14. A hospice death differs from a physician-assisted death. A patient’s terminal disease state is allowed to progress to its natural conclusion in hospice. A physician, at the patient’s request, provides the means for the patient to end life early in a physician-assisted death.
  15. Morphine administered to a hospice patient does not result in premature death. Hospice physicians are specially trained in the use of morphine and only administer the dose required to relieve a patient’s pain or assist them in breathing. Morphine, when used correctly, can help terminally ill patients have a better quality of life at the end of their lives.

At some point during the dying process, hospice may withhold nutrition and/or hydration. When it comes to nutrition and hydration for patients nearing the end of their lives, there are numerous factors to consider. Because the natural progression of a patient’s disease impairs the body’s ability to process foods and fluids, terminally ill patients are expected to eat and drink less and less.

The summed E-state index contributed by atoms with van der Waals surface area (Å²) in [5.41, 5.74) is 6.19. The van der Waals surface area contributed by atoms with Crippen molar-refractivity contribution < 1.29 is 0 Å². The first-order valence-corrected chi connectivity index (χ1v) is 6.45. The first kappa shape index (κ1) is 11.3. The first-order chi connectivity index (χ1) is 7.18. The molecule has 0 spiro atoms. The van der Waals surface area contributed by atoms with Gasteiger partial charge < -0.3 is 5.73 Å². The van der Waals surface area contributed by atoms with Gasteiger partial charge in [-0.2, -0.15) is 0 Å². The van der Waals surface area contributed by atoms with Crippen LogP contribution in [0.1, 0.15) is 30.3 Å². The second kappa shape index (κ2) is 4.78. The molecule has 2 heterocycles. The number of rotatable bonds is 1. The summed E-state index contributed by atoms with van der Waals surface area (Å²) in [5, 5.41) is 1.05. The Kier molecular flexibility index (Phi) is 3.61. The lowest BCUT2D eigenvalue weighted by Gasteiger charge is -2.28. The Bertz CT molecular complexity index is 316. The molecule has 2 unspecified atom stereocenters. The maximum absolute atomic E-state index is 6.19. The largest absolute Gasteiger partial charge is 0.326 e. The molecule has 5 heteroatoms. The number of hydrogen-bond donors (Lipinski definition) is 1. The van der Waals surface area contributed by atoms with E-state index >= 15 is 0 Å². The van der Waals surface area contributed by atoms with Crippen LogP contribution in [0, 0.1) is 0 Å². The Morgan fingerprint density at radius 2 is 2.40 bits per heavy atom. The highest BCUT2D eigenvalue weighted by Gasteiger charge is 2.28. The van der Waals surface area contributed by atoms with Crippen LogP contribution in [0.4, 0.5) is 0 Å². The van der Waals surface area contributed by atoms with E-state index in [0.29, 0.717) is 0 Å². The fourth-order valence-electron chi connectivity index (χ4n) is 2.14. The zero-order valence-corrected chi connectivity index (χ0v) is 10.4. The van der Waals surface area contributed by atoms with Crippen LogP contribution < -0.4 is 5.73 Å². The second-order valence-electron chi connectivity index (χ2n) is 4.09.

When a patient is unable to eat, a nasogastric tube (a feeding tube that goes through the nose and throat and into the stomach) or a gastrostomy tube (a feeding tube that goes through the abdominal wall and into the stomach) can be placed to provide nutrients. However, these are painful/uncomfortable medical procedures with the possibility of complications such as infections, electrolyte and mineral imbalances, vomiting, and diarrhea.

Artificial nutrition and hydration usually do not make the hospice patient feel better, stronger, or live longer. The majority of dying patients do not experience hunger. Those who do experience hunger are satisfied with small amounts that are made available upon request. ¹ Hospice physicians are specially trained to recognize when artificial nutrition and hydration support are necessary.

Humans have expressed their love for one another through the act of feeding and sharing meals since time immemorial. Much of the anxiety surrounding decisions to begin, withhold or discontinue artificial nutrition and hydration stems from the mistaken belief that administering artificial nutrition and hydration is equivalent to the nurturing acts of feeding our babies or serving a meal to our family.

To schedule your free in-home assessment, get in touch with Oasis at (708) 564 4838 today!